From Publishers Weekly
In this emperor-has-no-clothes exposé, Smith attempts to get into the heads of the powerful, reveal what goes on there and develop strategies for the inferiors who must cope with them. The managing director of the Leadership Research Institute, Smith dissects various leadership qualities-looking at heads of business, the military and politics, among others-as well as the way they're perceived by followers, employees and the general public. The innate hypocrisy of the human drive to power-"leadership is rooted in the urges of blatant self-interest"-creates a tension between leaders' public and private feelings; Smith posits that, though leaders' responsibility is to the team, they must protect their own power with "tough, hard, ruthless, and overtly political acts." This results, all too often, in "taboos" such as double standards, isolation and favoritism, all of which underlings find difficult, if not impossible, to address openly. The topics considered are many, including the difference charisma makes, the effect of gender, the successor-grooming game and the pursuit of a balanced lifestyle; the message, ultimately, is to speak up and look out.
Copyright © Reed Business Information, a division of Reed Elsevier Inc. All rights reserved.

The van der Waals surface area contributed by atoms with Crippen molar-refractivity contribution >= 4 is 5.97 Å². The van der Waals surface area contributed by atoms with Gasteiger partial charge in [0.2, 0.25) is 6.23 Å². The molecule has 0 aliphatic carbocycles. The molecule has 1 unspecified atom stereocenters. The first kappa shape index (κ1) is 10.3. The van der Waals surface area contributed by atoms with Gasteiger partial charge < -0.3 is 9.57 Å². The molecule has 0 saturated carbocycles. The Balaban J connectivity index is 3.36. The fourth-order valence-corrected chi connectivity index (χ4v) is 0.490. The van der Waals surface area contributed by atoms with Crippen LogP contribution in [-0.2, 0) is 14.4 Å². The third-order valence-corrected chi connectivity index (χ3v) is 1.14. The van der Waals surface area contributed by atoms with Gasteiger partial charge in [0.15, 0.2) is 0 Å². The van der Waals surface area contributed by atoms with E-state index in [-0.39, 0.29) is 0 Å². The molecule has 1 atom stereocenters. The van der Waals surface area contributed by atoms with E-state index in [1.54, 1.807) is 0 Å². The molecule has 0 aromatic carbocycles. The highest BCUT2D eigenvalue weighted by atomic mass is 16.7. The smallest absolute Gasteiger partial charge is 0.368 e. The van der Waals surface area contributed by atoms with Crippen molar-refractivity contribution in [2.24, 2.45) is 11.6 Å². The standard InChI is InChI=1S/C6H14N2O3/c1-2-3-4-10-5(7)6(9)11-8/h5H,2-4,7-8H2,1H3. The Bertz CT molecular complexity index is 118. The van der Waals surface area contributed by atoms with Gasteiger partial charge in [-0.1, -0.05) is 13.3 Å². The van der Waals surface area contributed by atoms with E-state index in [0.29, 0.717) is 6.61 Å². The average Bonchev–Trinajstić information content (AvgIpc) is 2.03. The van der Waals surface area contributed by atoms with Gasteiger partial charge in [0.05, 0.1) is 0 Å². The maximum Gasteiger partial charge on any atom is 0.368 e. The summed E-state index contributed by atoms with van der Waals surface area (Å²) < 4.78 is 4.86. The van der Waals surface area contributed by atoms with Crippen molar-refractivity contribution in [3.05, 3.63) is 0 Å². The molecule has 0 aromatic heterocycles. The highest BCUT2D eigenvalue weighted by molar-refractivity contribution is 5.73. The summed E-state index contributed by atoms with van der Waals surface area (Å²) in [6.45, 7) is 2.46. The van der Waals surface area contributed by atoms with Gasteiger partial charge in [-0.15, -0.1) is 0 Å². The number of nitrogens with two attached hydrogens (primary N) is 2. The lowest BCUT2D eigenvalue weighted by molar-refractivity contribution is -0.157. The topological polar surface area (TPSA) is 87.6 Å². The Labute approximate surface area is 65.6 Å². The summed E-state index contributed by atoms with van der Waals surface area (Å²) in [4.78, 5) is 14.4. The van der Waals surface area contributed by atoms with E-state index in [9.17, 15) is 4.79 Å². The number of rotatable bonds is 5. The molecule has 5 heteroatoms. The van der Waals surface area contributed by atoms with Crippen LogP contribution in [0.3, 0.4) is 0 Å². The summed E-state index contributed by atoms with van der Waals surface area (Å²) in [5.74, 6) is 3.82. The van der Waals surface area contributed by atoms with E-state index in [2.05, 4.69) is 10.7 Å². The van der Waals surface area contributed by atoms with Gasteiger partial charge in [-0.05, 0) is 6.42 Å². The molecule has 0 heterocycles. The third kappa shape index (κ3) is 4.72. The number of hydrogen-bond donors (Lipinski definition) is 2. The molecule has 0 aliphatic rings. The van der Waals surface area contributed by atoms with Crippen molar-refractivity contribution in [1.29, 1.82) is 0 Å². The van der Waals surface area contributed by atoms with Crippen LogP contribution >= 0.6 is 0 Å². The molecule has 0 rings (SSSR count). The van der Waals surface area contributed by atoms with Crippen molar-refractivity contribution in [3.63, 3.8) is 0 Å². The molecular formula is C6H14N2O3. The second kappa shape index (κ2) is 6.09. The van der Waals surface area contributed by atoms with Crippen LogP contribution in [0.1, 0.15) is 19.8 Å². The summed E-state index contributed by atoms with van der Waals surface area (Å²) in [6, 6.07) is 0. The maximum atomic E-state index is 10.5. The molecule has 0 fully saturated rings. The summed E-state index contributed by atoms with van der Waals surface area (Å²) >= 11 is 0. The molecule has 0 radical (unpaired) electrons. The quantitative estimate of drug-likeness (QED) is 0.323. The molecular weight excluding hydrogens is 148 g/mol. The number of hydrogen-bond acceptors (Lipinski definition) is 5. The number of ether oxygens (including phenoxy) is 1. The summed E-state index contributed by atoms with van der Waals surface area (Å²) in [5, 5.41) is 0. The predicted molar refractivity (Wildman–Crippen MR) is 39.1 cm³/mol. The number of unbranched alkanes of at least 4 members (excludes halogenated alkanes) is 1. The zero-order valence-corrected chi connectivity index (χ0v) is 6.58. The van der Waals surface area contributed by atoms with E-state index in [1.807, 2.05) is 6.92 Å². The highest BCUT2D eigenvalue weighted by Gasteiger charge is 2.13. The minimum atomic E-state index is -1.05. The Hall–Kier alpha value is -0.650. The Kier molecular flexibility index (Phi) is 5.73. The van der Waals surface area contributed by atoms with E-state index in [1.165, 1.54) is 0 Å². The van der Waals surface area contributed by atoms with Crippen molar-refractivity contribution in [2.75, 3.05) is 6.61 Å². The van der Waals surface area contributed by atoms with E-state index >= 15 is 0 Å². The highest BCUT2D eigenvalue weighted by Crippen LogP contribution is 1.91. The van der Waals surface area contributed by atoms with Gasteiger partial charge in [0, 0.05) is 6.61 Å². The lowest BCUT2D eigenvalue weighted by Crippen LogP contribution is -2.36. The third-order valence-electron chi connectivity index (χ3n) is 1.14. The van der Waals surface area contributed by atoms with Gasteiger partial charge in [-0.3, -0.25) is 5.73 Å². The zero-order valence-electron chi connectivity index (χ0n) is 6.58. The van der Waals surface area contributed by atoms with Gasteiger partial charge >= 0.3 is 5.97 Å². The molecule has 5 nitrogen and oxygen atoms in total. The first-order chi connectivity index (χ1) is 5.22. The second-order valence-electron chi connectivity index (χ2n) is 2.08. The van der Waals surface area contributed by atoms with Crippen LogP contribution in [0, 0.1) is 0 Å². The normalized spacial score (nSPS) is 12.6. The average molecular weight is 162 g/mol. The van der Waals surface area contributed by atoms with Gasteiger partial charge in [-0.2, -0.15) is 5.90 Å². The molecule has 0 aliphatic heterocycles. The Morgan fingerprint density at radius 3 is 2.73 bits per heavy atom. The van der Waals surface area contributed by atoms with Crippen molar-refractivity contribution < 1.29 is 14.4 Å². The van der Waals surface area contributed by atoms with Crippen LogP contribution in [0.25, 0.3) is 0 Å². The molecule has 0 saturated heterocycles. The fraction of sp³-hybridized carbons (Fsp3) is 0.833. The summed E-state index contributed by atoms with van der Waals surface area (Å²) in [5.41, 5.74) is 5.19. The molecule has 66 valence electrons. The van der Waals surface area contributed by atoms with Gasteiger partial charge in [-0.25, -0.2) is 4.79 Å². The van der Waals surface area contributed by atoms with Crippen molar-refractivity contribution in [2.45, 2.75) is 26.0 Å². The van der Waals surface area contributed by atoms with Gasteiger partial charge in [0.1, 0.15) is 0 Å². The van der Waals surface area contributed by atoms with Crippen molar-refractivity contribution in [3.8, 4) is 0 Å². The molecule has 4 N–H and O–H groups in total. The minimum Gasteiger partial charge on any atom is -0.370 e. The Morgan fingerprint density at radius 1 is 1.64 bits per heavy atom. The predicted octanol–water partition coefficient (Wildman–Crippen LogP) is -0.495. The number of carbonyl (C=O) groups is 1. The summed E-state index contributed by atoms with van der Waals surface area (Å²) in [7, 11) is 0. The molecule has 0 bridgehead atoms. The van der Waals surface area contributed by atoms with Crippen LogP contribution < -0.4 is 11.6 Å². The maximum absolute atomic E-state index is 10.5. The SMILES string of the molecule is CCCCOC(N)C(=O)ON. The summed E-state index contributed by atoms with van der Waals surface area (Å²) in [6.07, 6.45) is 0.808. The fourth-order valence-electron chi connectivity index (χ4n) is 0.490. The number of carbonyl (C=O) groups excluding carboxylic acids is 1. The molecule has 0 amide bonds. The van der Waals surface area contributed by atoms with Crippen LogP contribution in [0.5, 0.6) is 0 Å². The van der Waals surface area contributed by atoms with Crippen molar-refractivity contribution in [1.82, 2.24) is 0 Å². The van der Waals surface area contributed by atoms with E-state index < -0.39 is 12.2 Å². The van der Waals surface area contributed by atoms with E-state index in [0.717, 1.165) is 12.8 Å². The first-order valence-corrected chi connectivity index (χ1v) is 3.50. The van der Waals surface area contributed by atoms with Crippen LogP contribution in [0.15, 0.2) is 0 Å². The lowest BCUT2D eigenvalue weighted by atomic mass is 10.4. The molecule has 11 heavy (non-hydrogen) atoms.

Consultant Smith sets out to provide a description of what it takes to be a leader by focusing on taboos or certain prohibitions in corporate life that render them untouchable. In providing a frame of reference for understanding and recognizing these taboos, he says, "If taboos are holding our organizations and leaders down, they should be pruned back or weeded out, allowing our organizations and leaders to grow." He identifies 10 secrets or taboos of leadership including the importance of charisma; self-interest is blatant in leaders but dangerous for followers; while many women don't really want leadership and the sacrifice it requires, when they do they are better leaders than men; few understand that grooming a successor "hurts like hell"; few leaders have balance in their life since their work is their life, and hence those seeking balance may limit their opportunities for leadership. This thought-provoking book may promote conversation among leaders, but it is unknown how much discussion will include followers. Mary WhaleyCopyright © American Library Association. All rights reserved